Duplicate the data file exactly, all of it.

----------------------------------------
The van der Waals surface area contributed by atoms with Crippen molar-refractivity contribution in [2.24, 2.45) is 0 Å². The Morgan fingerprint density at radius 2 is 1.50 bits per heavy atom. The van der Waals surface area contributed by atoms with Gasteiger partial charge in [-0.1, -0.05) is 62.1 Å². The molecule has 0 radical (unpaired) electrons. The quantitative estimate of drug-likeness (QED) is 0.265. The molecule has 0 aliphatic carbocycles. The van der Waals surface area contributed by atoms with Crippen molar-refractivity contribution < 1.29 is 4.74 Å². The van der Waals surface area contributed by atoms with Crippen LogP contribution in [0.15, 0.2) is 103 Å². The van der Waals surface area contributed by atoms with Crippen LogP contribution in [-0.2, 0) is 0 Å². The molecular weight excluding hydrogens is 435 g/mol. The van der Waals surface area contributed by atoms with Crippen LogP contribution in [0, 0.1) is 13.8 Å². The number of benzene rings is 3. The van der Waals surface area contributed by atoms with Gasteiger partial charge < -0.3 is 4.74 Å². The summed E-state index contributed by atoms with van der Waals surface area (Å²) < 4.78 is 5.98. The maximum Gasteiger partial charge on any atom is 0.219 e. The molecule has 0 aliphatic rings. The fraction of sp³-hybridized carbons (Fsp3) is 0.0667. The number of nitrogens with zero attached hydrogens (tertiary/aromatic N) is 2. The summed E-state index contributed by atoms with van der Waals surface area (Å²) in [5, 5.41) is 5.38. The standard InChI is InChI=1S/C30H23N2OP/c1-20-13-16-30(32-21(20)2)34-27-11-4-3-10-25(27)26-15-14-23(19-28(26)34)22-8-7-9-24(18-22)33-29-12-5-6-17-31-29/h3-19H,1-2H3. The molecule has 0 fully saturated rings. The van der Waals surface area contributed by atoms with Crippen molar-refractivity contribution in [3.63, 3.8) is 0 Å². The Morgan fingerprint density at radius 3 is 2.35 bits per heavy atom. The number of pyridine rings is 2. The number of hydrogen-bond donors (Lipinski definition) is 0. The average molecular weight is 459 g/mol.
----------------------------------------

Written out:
The van der Waals surface area contributed by atoms with Crippen molar-refractivity contribution in [2.24, 2.45) is 0 Å². The Morgan fingerprint density at radius 2 is 1.50 bits per heavy atom. The van der Waals surface area contributed by atoms with Gasteiger partial charge in [-0.1, -0.05) is 62.1 Å². The molecule has 0 radical (unpaired) electrons. The quantitative estimate of drug-likeness (QED) is 0.265. The molecule has 0 aliphatic carbocycles. The van der Waals surface area contributed by atoms with Crippen molar-refractivity contribution < 1.29 is 4.74 Å². The van der Waals surface area contributed by atoms with Crippen LogP contribution in [0.15, 0.2) is 103 Å². The van der Waals surface area contributed by atoms with Crippen LogP contribution in [-0.2, 0) is 0 Å². The molecular weight excluding hydrogens is 435 g/mol. The van der Waals surface area contributed by atoms with Crippen LogP contribution in [0, 0.1) is 13.8 Å². The number of benzene rings is 3. The van der Waals surface area contributed by atoms with Gasteiger partial charge < -0.3 is 4.74 Å². The summed E-state index contributed by atoms with van der Waals surface area (Å²) < 4.78 is 5.98. The maximum Gasteiger partial charge on any atom is 0.219 e. The molecule has 0 aliphatic rings. The fraction of sp³-hybridized carbons (Fsp3) is 0.0667. The number of nitrogens with zero attached hydrogens (tertiary/aromatic N) is 2. The summed E-state index contributed by atoms with van der Waals surface area (Å²) in [5, 5.41) is 5.38. The standard InChI is InChI=1S/C30H23N2OP/c1-20-13-16-30(32-21(20)2)34-27-11-4-3-10-25(27)26-15-14-23(19-28(26)34)22-8-7-9-24(18-22)33-29-12-5-6-17-31-29/h3-19H,1-2H3. The molecule has 0 fully saturated rings. The van der Waals surface area contributed by atoms with Crippen molar-refractivity contribution in [3.63, 3.8) is 0 Å². The Morgan fingerprint density at radius 3 is 2.35 bits per heavy atom. The number of pyridine rings is 2. The number of hydrogen-bond donors (Lipinski definition) is 0. The average molecular weight is 459 g/mol.